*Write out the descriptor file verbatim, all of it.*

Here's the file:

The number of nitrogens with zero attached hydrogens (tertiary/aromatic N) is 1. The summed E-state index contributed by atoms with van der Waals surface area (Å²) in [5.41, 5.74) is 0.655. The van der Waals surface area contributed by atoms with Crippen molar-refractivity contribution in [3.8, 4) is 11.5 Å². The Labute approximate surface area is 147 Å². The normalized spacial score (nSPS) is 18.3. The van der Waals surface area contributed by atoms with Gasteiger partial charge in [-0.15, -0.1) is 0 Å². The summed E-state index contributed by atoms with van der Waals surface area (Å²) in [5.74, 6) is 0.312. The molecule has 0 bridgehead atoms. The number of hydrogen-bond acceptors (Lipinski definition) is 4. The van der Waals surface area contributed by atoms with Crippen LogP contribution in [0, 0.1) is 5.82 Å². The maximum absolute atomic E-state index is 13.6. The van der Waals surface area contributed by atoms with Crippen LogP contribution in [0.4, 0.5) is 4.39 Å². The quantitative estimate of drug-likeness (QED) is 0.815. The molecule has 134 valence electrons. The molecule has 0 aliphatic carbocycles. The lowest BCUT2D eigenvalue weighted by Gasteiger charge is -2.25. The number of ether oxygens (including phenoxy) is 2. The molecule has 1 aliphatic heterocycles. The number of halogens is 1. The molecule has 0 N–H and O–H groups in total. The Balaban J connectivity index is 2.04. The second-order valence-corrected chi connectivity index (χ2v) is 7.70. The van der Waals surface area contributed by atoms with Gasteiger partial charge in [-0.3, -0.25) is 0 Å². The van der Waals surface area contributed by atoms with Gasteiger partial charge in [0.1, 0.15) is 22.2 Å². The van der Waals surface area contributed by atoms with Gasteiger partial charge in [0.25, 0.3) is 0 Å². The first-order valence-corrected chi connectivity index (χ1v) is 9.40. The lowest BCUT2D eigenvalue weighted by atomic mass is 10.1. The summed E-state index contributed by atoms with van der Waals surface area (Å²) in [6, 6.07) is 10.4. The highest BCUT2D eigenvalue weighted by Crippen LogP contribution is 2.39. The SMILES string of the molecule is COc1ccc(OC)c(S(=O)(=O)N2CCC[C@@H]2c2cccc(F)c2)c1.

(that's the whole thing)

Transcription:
The number of nitrogens with zero attached hydrogens (tertiary/aromatic N) is 1. The summed E-state index contributed by atoms with van der Waals surface area (Å²) in [5.41, 5.74) is 0.655. The van der Waals surface area contributed by atoms with Crippen molar-refractivity contribution in [3.8, 4) is 11.5 Å². The Labute approximate surface area is 147 Å². The normalized spacial score (nSPS) is 18.3. The van der Waals surface area contributed by atoms with Gasteiger partial charge in [-0.15, -0.1) is 0 Å². The summed E-state index contributed by atoms with van der Waals surface area (Å²) in [5.74, 6) is 0.312. The molecule has 0 bridgehead atoms. The number of hydrogen-bond acceptors (Lipinski definition) is 4. The van der Waals surface area contributed by atoms with Crippen LogP contribution in [0, 0.1) is 5.82 Å². The maximum absolute atomic E-state index is 13.6. The van der Waals surface area contributed by atoms with Crippen LogP contribution in [0.4, 0.5) is 4.39 Å². The quantitative estimate of drug-likeness (QED) is 0.815. The molecule has 134 valence electrons. The molecule has 0 aliphatic carbocycles. The lowest BCUT2D eigenvalue weighted by Gasteiger charge is -2.25. The number of ether oxygens (including phenoxy) is 2. The molecule has 1 aliphatic heterocycles. The number of halogens is 1. The molecule has 0 N–H and O–H groups in total. The Balaban J connectivity index is 2.04. The second-order valence-corrected chi connectivity index (χ2v) is 7.70. The van der Waals surface area contributed by atoms with Gasteiger partial charge in [-0.3, -0.25) is 0 Å². The van der Waals surface area contributed by atoms with Gasteiger partial charge in [0.1, 0.15) is 22.2 Å². The van der Waals surface area contributed by atoms with Gasteiger partial charge in [0.25, 0.3) is 0 Å². The first-order valence-corrected chi connectivity index (χ1v) is 9.40. The lowest BCUT2D eigenvalue weighted by atomic mass is 10.1. The summed E-state index contributed by atoms with van der Waals surface area (Å²) in [6, 6.07) is 10.4. The highest BCUT2D eigenvalue weighted by Crippen LogP contribution is 2.39. The SMILES string of the molecule is COc1ccc(OC)c(S(=O)(=O)N2CCC[C@@H]2c2cccc(F)c2)c1.